For years Greg Zumwalt wanted to know what’s the thing inside of a can of spray paint that makes the sound when shook. After finally one day opening an empty can he found a 10mm metal ball. Now for most people that would have been enough, but Greg went a little bit further playing with the idea what he could do with that metal ball. With the help a Replicator2 3D printer, Sketchup 8 and ReplicatorG software the Marblevator was born!

Marblevator is a marble ball track that features a cool elevator section. Various different track layouts can be assembled with snap / slide together construction.

The Marblevator files are downloadable at thingiverse. Greg provided instructions for those interested in trying to build their own:

The Marblevator requires the aforementioned metal spray paint ball (Or balls. Actually, I’ve heard 10mm marbles and beads are much more safely attainable, but I have not verified as such), a Replicator2, ReplicatorG software (free), PLA, 2 wires, a dc motor and a dc power supply. And if you don’t like my track segments, you’ll need Sketchup 8 (free) to modify the included “.skp” files to make your own.

Unless noted otherwise, the following ReplicatorG settings are used (using the GCode/Generate dialog):

Infill: 100%
Layer Height: .15mm
Shells : 1
Feedrate: 80
Travel Feedrate: 150
Print temperature: 230

The various components were designed to print as fast as I could design them to print with minimal plastic (well, at least on a Replicator 2 using ReplicatorG with the recommended settings). Any further suggestions are welcomed.

Make sure your printer is tuned for .15mm printing.

1) Buy this motor: 6VDC 45 RPM Pinky Finger Sized Gear Motor 1″ Long x 15/32″ x 3/8″
from either amazon.com or directly from sciplus.com/p/MICROMOTOR_47952. In this application, the motor requires 10 to 20 ma to run which is suitable for a small power supply, battery and/or solar panel use.

2) Buy a power source. I’ve used a “wall wart” variable power supply (3, 4.5, 6 vdc, the motor is rated to 6 vdc) and run mine at 3 or 4.5 vdc depending on the track design. I’ve also used a bench top linear variable power supply which comes in handy for track testing, but is not necessary. And I’ve also used 2 AA batteries, as well as a solar cell in bright sunlight (4.5 volt, 1.5 watt).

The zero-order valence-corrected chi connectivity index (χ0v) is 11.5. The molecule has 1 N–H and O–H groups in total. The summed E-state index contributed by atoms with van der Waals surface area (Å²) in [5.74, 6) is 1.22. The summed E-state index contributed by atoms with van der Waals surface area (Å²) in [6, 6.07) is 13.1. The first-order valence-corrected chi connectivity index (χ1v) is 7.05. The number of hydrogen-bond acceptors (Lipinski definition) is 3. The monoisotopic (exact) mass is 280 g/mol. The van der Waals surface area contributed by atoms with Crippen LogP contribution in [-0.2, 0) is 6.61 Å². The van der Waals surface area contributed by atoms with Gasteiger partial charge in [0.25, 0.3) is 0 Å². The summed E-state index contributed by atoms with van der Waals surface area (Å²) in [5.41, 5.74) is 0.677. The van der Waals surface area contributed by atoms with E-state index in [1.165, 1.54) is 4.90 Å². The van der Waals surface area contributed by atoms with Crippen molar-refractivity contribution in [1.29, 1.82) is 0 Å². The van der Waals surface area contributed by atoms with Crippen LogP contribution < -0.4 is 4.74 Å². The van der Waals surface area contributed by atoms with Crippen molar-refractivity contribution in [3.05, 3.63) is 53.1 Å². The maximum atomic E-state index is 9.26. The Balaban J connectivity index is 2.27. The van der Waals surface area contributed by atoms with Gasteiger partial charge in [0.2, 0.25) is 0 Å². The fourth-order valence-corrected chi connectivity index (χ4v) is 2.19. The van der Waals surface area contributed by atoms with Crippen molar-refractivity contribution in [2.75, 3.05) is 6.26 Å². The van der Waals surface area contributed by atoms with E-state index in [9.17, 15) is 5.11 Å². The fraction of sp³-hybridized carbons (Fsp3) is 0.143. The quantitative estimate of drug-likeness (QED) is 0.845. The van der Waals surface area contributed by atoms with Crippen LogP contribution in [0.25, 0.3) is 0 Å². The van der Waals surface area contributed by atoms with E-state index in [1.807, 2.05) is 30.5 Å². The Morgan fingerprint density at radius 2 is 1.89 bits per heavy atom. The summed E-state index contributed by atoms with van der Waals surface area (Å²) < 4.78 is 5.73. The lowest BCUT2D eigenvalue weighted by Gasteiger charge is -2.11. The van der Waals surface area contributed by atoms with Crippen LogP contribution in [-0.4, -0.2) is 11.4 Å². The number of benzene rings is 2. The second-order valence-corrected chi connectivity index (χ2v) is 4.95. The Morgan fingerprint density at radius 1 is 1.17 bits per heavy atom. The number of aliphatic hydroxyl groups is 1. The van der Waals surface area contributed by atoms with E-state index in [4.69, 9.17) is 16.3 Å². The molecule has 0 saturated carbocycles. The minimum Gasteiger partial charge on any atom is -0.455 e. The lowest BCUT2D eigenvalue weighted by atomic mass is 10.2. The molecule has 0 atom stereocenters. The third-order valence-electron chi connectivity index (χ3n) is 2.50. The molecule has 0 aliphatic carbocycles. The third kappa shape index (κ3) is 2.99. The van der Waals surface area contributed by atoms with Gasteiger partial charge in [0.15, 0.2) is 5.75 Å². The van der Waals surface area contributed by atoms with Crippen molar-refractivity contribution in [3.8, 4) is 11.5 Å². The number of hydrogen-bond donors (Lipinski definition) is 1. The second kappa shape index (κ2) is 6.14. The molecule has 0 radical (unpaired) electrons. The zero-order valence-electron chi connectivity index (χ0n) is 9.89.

3) Print tressels. Print 10 each of each tressel piece (arm, base and clip). You’ll want more. Base should be printed at 20% infill to avoid warpage and save PLA. After printing, snap off the round skirt at the bottom of each tressel clip, and if required, carefully separate the jaws of the tressel clip using a modeling knife. The tressel clip should now act like a “clothes pin”. Pinch the handles, insert the tressel arm to the desired length, then let go of the handles. The base slides on the opposite end of the clip. It is a tight fit.

3) Print track segments. Each track segment has a female and male end. The female end also serves as the tressel attachment point. On the bottom of the female end is a small square hole which will be hidden when the tressel arm is attached. When you need to disassemble a track, remove the tressel arm, insert a small jewelers screw driver (or similar small object) into this hole, and press upward to separate the track segments. Following this procedure avoids having to pull the track segments apart and possibly separating (e.g. breaking, which of course can be fixed with cyanoacrylate glue if required, as if I’ve ever broken a track in haste, sigh) the track from the male track segment.